6.10 Intelligent Manufacturing: One of the typical applications of intelligent sensing in the manufacturing process is reflected in the CNC machine tools widely used in the machinery manufacturing industry. Modern CNC machine tools are equipped with high-performance sensors for detecting displacement, position, speed, pressure, etc., which can monitor processing status, tool status, wear, energy consumption, etc. in real time, and achieve flexible error compensation and self-correction. Realize the development trend of intelligent CNC machine tools. In addition, the use of visual monitoring technology based on visual sensors makes the intelligent monitoring of CNC machine tools more convenient. Smart sensing has many applications in the automotive manufacturing industry. Taking machine vision based on optical sensing as an example, the main applications in the industrial field are vision measurement, vision guidance and vision inspection. In the automotive manufacturing industry, visual measurement technology can ensure that the product is qualified in the factory by measuring the key dimensions, surface quality, and assembly effect of the product. Vision-guided technology can significantly improve automated handling, best-fit assembly, and precise holemaking by guiding the machine through automated handling. Manufacturing efficiency and body assembly quality. Visual inspection technology can monitor the stability of the body manufacturing process, can be used to ensure product integrity and traceability, and help reduce manufacturing costs. Sensors in the high-end equipment industry are mostly used for equipment operation and maintenance and health management. The intelligent sensor equipped with aero-engine enables the control system to have fault self-diagnosis and fault handling capabilities, which improves the system's ability to cope with complex environments and precise control. In the field of industrial electronics, production, handling, inspection, and maintenance all involve intelligent sensors, such as robotic arms, AGV navigation vehicles, AOI detection and other equipment. In the fields of consumer electronics and medical electronics, the applications of smart sensors are more diverse. For example, the more common smart sensors in smartphones include distance sensors, light sensors, gravity sensors, image sensors, three-axis gyroscopes, electronic compasses, and the like. The most basic function of wearable devices is to realize motion sensing through sensors, usually built-in MEMS accelerometers, heart rate sensors, pulse sensors, gyroscopes, MEMS microphones and other sensors. Smart homes involve technologies such as position sensors, proximity sensors, level sensors, flow and speed controls.
7. Communication capabilities of smart sensors: trouble-free communication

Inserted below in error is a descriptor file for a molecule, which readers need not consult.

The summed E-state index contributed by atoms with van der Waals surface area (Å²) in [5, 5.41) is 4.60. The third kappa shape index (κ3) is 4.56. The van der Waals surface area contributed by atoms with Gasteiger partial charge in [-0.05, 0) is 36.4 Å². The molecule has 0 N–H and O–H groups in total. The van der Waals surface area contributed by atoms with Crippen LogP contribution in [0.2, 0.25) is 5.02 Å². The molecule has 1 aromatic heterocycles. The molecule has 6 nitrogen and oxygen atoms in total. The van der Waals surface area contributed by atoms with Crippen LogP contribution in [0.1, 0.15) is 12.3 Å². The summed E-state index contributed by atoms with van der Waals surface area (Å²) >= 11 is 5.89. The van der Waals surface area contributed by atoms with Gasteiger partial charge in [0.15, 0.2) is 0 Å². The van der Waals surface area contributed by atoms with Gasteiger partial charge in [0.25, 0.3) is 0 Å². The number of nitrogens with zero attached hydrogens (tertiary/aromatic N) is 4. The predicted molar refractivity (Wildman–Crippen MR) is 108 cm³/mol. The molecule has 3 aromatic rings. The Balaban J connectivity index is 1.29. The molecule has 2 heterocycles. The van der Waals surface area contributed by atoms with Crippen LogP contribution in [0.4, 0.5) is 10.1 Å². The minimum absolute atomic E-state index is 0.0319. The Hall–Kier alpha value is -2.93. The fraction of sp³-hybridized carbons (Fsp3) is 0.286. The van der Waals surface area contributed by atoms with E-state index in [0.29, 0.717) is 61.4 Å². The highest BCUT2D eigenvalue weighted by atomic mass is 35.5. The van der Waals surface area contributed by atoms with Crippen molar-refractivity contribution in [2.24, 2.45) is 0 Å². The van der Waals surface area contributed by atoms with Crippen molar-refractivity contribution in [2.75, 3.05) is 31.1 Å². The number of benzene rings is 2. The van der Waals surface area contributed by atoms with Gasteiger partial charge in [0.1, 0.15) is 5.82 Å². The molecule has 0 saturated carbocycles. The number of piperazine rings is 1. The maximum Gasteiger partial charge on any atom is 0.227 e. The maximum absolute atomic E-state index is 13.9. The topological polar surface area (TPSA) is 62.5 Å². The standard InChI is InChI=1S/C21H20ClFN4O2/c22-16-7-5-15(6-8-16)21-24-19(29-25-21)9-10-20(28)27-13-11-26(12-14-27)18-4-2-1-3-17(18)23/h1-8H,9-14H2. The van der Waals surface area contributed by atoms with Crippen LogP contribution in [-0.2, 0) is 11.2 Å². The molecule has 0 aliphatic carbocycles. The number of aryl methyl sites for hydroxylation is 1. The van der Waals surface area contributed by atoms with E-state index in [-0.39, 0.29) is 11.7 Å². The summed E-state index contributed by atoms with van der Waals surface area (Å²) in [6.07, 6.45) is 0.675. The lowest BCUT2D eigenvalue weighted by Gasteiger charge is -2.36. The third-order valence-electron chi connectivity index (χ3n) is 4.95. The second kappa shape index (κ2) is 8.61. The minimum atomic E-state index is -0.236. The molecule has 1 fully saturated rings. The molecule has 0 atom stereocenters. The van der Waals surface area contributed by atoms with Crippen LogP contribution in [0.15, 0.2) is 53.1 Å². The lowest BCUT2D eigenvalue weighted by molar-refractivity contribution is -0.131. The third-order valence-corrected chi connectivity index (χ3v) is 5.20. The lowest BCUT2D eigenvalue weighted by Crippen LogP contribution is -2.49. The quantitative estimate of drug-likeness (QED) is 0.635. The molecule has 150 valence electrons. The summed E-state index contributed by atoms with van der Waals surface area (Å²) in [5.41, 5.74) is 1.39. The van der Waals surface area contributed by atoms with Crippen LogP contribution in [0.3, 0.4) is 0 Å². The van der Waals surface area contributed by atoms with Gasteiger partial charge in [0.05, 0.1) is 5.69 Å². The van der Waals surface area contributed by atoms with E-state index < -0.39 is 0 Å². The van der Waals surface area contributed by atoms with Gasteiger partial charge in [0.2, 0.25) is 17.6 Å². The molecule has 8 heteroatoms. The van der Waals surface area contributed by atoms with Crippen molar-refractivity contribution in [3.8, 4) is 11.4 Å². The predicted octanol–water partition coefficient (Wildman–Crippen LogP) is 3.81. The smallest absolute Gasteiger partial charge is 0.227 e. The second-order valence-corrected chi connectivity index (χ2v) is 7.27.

"The advantage of smart sensors," said Bill Black, controller product manager at GE Fanuc Automation, "is the ability to gather a lot of information from the process to reduce downtime and improve quality." MTS Sensors, Inc. Temposonics (Magnetostrictive Displacement Sensors) Product manager David Edeal added: "The fundamental premise of distributed intelligence is having full knowledge of the state of a system, subsystem or component in place and time to make 'optimal' process control decisions."
John Keating, product marketing manager for Checker Machine Vision at Cognex, continued, "For a truly 'smart' (machine vision) sensor, it should not require the user to understand machine vision."
Smart sensors must have communication capabilities. "At the very least, a 'smart' sensor must be able to transmit information other than the feedback signal for the most basic application," Edeal said. This can be a HART (Highway Addressable Remote Transducer Highway Open Communication Protocol) signal superimposed on a standard 4-20 mA process output, a bus system, or a wireless arrangement. A growing factor in this area is IEEE 1451, a series of smart sensor interface standards designed to provide plug-and-play capabilities for sensors from different manufacturers.
8. Diagnostic Procedures for Smart Sensors
Smart sensors can self-monitor every aspect of their operation, including "cameras that are dirty, out of tolerance, or unable to switch," says GE Fanuc Automation's Black.
Helge Hornis, Intelligent Systems Manager at Pepperl+Fuchs, adds, “[Besides] there is also the coil monitoring function, if the target is out of range or too close.” It can also compensate for changes in operating conditions. “‘Smart’ sensors,” said Dan Armentrout, strategic creative director at Omron Electronics Ltd., “must first be able to monitor themselves and their surroundings, and then decide whether to automatically compensate for changes or warn those involved.”
Many smart sensors can be retrofitted to the control site, allowing users to replace some 'standard' sensors by providing "settable parameters," Hornis said, "for example, typical sensors are typically set to normally open (NO) or normally closed. (NC), and smart sensors can be set to any of these states.”
Smart sensors have many advantages. As the cost of embedded computing functions continues to decrease, more "smart" devices will be used.